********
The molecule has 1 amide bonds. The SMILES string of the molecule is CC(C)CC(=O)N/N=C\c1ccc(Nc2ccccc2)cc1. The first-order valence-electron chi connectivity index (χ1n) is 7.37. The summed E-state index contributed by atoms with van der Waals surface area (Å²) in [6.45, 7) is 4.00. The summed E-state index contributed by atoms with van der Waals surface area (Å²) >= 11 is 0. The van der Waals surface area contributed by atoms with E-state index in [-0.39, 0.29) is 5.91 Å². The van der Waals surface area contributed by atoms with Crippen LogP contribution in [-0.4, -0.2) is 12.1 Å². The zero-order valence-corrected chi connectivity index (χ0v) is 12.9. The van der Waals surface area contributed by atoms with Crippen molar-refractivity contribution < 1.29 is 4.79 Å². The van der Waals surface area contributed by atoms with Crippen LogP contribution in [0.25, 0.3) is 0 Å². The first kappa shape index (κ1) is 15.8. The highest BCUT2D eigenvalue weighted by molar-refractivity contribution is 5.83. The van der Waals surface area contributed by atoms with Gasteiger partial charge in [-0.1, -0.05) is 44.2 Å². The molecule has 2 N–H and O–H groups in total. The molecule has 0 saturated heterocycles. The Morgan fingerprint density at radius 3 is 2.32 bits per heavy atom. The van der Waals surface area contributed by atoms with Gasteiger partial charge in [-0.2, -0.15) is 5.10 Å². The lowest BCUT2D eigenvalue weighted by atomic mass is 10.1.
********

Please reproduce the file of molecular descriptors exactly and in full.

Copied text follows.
The molecule has 1 amide bonds. The SMILES string of the molecule is CC(C)CC(=O)N/N=C\c1ccc(Nc2ccccc2)cc1. The first-order valence-electron chi connectivity index (χ1n) is 7.37. The summed E-state index contributed by atoms with van der Waals surface area (Å²) in [6.45, 7) is 4.00. The summed E-state index contributed by atoms with van der Waals surface area (Å²) >= 11 is 0. The van der Waals surface area contributed by atoms with E-state index in [-0.39, 0.29) is 5.91 Å². The van der Waals surface area contributed by atoms with Crippen LogP contribution in [-0.4, -0.2) is 12.1 Å². The zero-order valence-corrected chi connectivity index (χ0v) is 12.9. The van der Waals surface area contributed by atoms with Crippen molar-refractivity contribution < 1.29 is 4.79 Å². The van der Waals surface area contributed by atoms with Crippen LogP contribution in [0.25, 0.3) is 0 Å². The first kappa shape index (κ1) is 15.8. The highest BCUT2D eigenvalue weighted by molar-refractivity contribution is 5.83. The van der Waals surface area contributed by atoms with Gasteiger partial charge in [-0.1, -0.05) is 44.2 Å². The molecule has 2 N–H and O–H groups in total. The molecule has 0 saturated heterocycles. The Morgan fingerprint density at radius 3 is 2.32 bits per heavy atom. The van der Waals surface area contributed by atoms with Gasteiger partial charge in [-0.2, -0.15) is 5.10 Å². The lowest BCUT2D eigenvalue weighted by atomic mass is 10.1.